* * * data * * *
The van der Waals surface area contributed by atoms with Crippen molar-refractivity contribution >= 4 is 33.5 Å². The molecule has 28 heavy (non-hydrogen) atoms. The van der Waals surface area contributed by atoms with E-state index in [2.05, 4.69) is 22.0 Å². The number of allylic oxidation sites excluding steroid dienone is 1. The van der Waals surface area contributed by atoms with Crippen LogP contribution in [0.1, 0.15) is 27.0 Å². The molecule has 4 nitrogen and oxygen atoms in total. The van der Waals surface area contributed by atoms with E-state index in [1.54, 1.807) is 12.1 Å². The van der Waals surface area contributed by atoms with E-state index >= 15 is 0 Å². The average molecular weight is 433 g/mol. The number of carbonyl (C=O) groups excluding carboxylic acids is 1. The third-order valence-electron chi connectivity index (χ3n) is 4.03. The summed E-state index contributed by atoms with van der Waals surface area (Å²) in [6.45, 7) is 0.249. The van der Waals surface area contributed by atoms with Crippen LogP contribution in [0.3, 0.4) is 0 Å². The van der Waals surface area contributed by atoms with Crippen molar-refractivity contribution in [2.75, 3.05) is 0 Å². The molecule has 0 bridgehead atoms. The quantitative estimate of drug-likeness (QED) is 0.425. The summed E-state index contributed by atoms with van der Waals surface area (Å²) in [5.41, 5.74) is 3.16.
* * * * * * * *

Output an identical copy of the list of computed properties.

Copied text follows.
The van der Waals surface area contributed by atoms with Crippen molar-refractivity contribution >= 4 is 33.5 Å². The molecule has 28 heavy (non-hydrogen) atoms. The van der Waals surface area contributed by atoms with E-state index in [2.05, 4.69) is 22.0 Å². The number of allylic oxidation sites excluding steroid dienone is 1. The van der Waals surface area contributed by atoms with Crippen LogP contribution in [0.1, 0.15) is 27.0 Å². The molecule has 4 nitrogen and oxygen atoms in total. The van der Waals surface area contributed by atoms with E-state index in [1.54, 1.807) is 12.1 Å². The van der Waals surface area contributed by atoms with E-state index >= 15 is 0 Å². The average molecular weight is 433 g/mol. The number of carbonyl (C=O) groups excluding carboxylic acids is 1. The third-order valence-electron chi connectivity index (χ3n) is 4.03. The summed E-state index contributed by atoms with van der Waals surface area (Å²) in [6.45, 7) is 0.249. The van der Waals surface area contributed by atoms with Crippen LogP contribution in [0.3, 0.4) is 0 Å². The van der Waals surface area contributed by atoms with Crippen molar-refractivity contribution in [2.75, 3.05) is 0 Å². The molecule has 0 bridgehead atoms. The quantitative estimate of drug-likeness (QED) is 0.425. The summed E-state index contributed by atoms with van der Waals surface area (Å²) in [5.41, 5.74) is 3.16.